Sunday, 17 November 2019

’Riders lose frustrating West final, surprise season still fun

Cody Fajardo was the breakout star for the Roughriders.
    No matter how well things go for the Saskatchewan Roughriders, fans always have to fear one of those moments is just around the corner where you ask yourself, “Why do I cheer for this team?”
    The latest installment of asking that very question went down on Sunday, when the Roughriders fell 20-13 to their archrivals the Winnipeg Blue Bombers in the CFL’s West final before a near capacity crowd of 33,300 spectators at Mosaic Stadium.
    With the Bombers holding their 20-13 edge, they turned away the Roughriders on two defensive stands inside the Winnipeg 10 yard line to preserve victory.
    The last play of the game saw Roughriders breakthrough star quarterback Cody Fajardo wire a pass intended for open receiver Kyran Moore off the upright in the Winnipeg end zone. With that thud, the Roughriders magical 2019 campaign came to an end.
    Winnipeg advances to the Grey Cup this coming Sunday in Calgary, Alta., to face the Hamilton Tiger-Cats for the CFL championship. The Tiger-Cats romped to a 36-16 victory over the Edmonton Eskimos in the CFL’s East final on Sunday in Hamilton, Ont.
    For Roughriders fans, the West final loss to the Bombers was a painful way to season come to an end that far exceeded expectations.
Shaq Evans led the Roughriders with 1,334 receiving yards.
    When training camps opened for CFL clubs back in late May, most pundit predictions had the Roughriders posting a record that would allow them to just scrap into the playoffs as a best case scenario.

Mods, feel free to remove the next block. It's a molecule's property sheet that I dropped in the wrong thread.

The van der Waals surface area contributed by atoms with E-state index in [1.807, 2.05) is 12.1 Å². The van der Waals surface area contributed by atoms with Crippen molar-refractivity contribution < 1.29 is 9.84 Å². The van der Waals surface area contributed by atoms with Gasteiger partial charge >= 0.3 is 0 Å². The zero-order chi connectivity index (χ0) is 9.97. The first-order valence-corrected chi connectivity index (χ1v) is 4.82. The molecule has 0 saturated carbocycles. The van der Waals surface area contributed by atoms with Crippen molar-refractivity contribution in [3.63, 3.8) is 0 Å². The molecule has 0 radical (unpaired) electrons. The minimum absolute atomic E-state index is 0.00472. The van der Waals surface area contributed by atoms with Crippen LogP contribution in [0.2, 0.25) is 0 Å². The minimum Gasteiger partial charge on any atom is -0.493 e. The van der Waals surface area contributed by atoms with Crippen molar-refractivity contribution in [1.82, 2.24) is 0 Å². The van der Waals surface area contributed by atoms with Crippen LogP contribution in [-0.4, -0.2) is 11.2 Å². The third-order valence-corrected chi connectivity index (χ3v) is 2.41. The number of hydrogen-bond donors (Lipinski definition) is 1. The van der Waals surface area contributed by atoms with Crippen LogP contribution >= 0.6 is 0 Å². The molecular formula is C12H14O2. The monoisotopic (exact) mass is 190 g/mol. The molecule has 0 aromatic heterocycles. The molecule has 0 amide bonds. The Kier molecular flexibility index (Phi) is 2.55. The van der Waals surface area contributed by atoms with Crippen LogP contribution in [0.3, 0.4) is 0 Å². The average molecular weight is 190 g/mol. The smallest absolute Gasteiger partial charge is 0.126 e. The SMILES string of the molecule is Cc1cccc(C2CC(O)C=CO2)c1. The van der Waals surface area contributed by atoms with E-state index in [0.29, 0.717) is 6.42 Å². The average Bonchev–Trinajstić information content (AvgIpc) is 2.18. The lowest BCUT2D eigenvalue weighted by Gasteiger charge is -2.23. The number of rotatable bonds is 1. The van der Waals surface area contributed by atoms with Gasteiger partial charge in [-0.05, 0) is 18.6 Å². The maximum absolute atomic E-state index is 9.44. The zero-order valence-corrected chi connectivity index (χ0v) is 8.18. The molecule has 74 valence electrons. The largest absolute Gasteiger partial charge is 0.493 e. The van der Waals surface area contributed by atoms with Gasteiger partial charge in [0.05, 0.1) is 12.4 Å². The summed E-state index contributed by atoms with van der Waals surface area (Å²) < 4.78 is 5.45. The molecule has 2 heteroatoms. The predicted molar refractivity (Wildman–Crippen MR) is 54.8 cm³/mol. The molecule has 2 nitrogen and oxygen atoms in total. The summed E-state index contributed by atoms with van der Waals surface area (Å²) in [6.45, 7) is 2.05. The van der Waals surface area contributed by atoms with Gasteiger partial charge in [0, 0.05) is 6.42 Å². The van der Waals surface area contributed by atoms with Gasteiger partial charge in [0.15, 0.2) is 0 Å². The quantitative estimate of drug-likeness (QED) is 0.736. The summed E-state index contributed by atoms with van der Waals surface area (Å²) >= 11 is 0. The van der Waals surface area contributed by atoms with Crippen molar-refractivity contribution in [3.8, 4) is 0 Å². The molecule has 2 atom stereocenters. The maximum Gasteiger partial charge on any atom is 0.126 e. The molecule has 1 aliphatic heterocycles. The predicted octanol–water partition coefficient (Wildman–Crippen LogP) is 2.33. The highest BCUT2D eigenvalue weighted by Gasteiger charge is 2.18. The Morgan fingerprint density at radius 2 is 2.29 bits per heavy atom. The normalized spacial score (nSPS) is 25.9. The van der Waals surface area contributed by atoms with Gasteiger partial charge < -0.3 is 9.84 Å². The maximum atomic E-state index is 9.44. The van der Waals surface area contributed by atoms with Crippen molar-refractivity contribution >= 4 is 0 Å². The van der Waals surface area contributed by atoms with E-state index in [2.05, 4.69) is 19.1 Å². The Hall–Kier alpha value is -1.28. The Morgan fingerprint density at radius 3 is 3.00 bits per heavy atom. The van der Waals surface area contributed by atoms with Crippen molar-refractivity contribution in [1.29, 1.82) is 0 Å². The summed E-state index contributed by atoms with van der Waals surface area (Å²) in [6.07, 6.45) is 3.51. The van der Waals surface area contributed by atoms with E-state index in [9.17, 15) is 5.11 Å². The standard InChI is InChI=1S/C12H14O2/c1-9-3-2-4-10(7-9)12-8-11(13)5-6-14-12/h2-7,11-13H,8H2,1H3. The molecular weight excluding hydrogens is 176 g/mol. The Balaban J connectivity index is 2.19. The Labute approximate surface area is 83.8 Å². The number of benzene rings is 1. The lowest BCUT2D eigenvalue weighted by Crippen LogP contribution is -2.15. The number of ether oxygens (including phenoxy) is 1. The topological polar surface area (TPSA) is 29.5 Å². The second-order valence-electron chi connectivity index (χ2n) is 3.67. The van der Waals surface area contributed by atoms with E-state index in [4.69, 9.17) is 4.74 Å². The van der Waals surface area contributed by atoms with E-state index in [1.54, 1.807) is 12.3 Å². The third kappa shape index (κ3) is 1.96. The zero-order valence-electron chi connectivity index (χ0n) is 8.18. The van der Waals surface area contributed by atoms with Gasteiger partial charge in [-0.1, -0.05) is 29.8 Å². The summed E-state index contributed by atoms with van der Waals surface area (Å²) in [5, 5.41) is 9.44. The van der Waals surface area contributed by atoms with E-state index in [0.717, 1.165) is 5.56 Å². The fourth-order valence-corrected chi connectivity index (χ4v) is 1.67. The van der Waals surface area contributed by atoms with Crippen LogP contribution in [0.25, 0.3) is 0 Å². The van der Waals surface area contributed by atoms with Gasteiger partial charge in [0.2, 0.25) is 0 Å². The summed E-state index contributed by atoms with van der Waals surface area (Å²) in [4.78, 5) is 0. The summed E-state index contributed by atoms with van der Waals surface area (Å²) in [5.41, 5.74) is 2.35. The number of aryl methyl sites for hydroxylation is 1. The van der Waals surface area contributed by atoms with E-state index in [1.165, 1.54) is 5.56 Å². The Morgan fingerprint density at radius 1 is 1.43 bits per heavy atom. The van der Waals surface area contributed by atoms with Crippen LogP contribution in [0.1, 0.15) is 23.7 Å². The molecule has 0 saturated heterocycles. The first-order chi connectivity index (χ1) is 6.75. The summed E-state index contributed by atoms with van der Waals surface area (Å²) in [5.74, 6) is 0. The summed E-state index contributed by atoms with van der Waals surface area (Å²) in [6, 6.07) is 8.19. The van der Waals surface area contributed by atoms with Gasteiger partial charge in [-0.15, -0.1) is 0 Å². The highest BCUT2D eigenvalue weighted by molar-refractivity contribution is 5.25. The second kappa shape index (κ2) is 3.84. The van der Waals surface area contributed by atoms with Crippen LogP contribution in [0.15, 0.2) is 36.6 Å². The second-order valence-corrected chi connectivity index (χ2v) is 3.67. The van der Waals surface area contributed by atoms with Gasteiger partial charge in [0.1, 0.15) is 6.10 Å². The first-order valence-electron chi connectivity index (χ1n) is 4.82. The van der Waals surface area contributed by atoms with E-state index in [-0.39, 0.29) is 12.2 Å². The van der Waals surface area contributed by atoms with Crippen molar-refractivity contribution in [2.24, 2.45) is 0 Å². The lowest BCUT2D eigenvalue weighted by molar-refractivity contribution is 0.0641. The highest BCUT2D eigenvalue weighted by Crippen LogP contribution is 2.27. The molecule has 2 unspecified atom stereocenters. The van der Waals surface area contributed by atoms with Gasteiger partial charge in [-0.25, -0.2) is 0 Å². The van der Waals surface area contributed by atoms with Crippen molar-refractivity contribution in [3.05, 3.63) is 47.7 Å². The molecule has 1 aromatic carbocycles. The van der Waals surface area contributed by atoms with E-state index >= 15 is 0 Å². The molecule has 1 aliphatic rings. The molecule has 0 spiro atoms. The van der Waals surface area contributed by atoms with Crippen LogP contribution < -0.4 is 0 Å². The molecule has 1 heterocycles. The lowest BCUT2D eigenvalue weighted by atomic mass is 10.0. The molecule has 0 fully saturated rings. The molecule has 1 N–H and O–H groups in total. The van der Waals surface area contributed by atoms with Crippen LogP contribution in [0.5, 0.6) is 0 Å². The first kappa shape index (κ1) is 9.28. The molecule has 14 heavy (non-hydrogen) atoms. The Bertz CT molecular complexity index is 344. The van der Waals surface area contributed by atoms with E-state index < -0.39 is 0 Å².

Only those on the inside with the team would have had higher hopes.
    During the off-season, the Roughriders went through a head coaching change with Chris Jones leaving his head coach and general manager duties behind to bolt or an assistant coach position with the NFL’s Cleveland Browns.
    Craig Dickenson, who is a player’s coach type that everyone likes, took over as the Roughriders head coach, and Jeremy O’Day became the club’s new general manager.
    At the start of the campaign, the Roughriders were bringing back Zach Collaros as the team’s starting quarterback. Fans feared Collaros might potentially suffer another concussion injury, and the season would go down the drain.
    That fear played out as a reality on the fourth play of the Roughriders regular season opener on June 13 against the Tiger-Cats in Hamilton. Collaros ran for a seven-yard gain and gave himself up on a feet first slide only to have Tiger-Cats linebacker Simoni Lawrence drive his shoulder into the signal caller’s head.
Charleston Hughes, right, led the CFL with 16 sacks.
    Collaros left the game due to a concussion, and the Roughriders ultimately dropped that contest 23-17.
    After the first four weeks of the regular season, the Roughriders had a 1-3 record. No one could have seen they would turn their campaign around in a big way topping the West Division for the first time since 2009 with a 13-5 record.
    The 13 victories were the most for the Roughriders in the regular season since finishing 14-2 in 1970.
    The surprising first place campaign resulted due to the emergence of Fajardo as a star. Before signing with the Roughriders, the Brea, Calif., product spent about two-and-a-half seasons as a reserve quarterback with the CFL’s Toronto Argonauts and British Columbia Lions.
    The 27-year-old had an out of nowhere fantastic season completing 338-of-473 passes for 4,302 yards, 18 touchdowns and eight interceptions. He became the West Division nominee for the CFL’s most outstanding player award.
William Powell led the Roughriders with 1,093 yards rushing.
    Thanks the Fajardo’s meteoric rise, Collaros was deemed expendable. The Roughriders traded Collaros to the Toronto Argonauts in late July.